City warns absent owner of property conditions | New

Logansport stumbles upon an absent owner who owns a number of rentals in town.

At Wednesday’s board meeting, Deputy Mayor Jacob Pomasl gave a warning during lengthy conversations about seven gruesome properties in need of cleaning up.

Two of them are part of the Wiper Corporation, based in Boca Raton, Florida, and owned by Vinod Gupta.

“We have finished dealing with the Wiper Corporation,” Pomasl said.

Gupta has regularly presented properties to the Works Council and under four company names.

Pomasl told Wiper’s local management team to let Gupta know that if his properties continue to come before the works committee, committee members will be fining them hefty to get his attention.

Landlord must take responsibility for the condition of their rentals and “take ownership seriously,” Pomasl said. “We can no longer be the executor of Mr. Gupta’s properties.”

Code Enforcement Officer Randy Ulery has other responsibilities and cannot perpetually update Gupta or its managers of the condition of the properties, he said.

Board members fined one of the Wiper properties at 1201 North St. that has received seven notices since 2016 in the amount of $ 5,000.

All but one involved garbage and poorly located debris on the property, including tires, mattresses, electronics, appliances and building materials.

The 2016 advisory dealt with tall grass and weeds.

The Board of Works handles property violations by working with landlords to bring matters into compliance, sending municipal crews to clean up properties at landlord’s expense, and assessing fines as board members see fit.

There are usually several properties in front of the council each week.

“The glove has been thrown away,” Pomasl said. “Logansport owners won’t get away with this anymore.”

Kristie Doty, who manages the Wiper properties with her husband, said past tenants were always removing things from the property on North.

The management team is struggling to access properties with some tenants not responding to doors when they knock.

“We have to fight with tenants to get ownership,” Doty said.

The damage comes from tenants or people renting to own property, she said.

Pomasl said Gupta must include a language on the leases which they can access after giving sufficient notice. Ultimately, it is the property owner’s responsibility for the condition.

“Apologies won’t work anymore,” he said. “You have to face your tenants.

The council waived a fine for the other Wiper property discussed at the meeting, 1827 High St.

The tenant came to speak during the meeting and Ulery said the property had been cleaned up extensively.

However, Pomasl was not happy that Doty and the tenant discuss the situation in front of the board, and shortly before the meeting.

Ulery said Thursday the Dotys were fixing the issues.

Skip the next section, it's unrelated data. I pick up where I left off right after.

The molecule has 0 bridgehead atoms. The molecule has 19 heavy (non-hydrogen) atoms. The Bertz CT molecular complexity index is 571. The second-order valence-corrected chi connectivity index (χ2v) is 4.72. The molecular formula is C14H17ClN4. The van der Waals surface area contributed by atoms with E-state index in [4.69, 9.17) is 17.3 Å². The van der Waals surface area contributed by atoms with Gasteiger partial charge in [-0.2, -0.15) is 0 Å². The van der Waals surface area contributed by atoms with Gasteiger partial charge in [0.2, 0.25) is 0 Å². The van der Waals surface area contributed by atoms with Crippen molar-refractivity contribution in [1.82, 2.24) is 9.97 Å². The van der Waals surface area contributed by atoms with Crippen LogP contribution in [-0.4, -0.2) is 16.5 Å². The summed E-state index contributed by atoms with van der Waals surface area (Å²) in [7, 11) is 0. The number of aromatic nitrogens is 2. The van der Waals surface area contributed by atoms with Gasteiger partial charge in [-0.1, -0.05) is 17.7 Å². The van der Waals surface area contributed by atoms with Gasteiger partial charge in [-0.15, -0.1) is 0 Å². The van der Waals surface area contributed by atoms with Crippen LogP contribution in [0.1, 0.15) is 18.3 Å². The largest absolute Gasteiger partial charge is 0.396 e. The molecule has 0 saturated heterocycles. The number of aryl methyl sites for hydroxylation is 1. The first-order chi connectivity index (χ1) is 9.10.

“The property managers (from Gupta) are doing their best,” he said.

The city is not sure how many properties are owned by the four Gupta companies.

Ulery said on Wednesday the city found 11 other properties that Gupta owns but are not registered as rentals with the city.

Even if these are leased properties with an option to purchase, they must be registered in Cass County until title changes.

However, Doty is working on making a list for them, he added.

Lisa Terry, board member, noted that winter can affect all cleanings on the property.

“It’s going to get worse before it gets better,” she said. “People don’t like to go out and clean in the cold.

Also at the meeting, board members heard about people dumping their waste into apartment bins, including larger items, such as mattresses and building materials.

Vickie Lebo came to talk about the condition of a property where she recently evicted a tenant and cleaned up.

She also spoke about her dumpster situation at another address.

“The problem is, when the dumpster is in the alley, people are using it,” Lebo said.

She tried to lock it, but people leave trash there.

It’s also expensive for her, not only because she has to pack mattresses – as required for garbage collection – and buy labels for larger items, but her garbage collector charges extra if the dumpster overflows.

At one point, Lebo did a “trash dive” and found mail from people in the neighborhood and gave it to a former code enforcement official.

She never got a response, she said.

City officials will look at existing ordinances to see what can be done. However, they may not be strong enough to deal with the problem.

Terry said that after updating the animal ordinances for the city, she planned to work with other city officials on rental ordinances and ordinances affecting dumpsters.

It will likely be early next year, she said.

About Derick Walton

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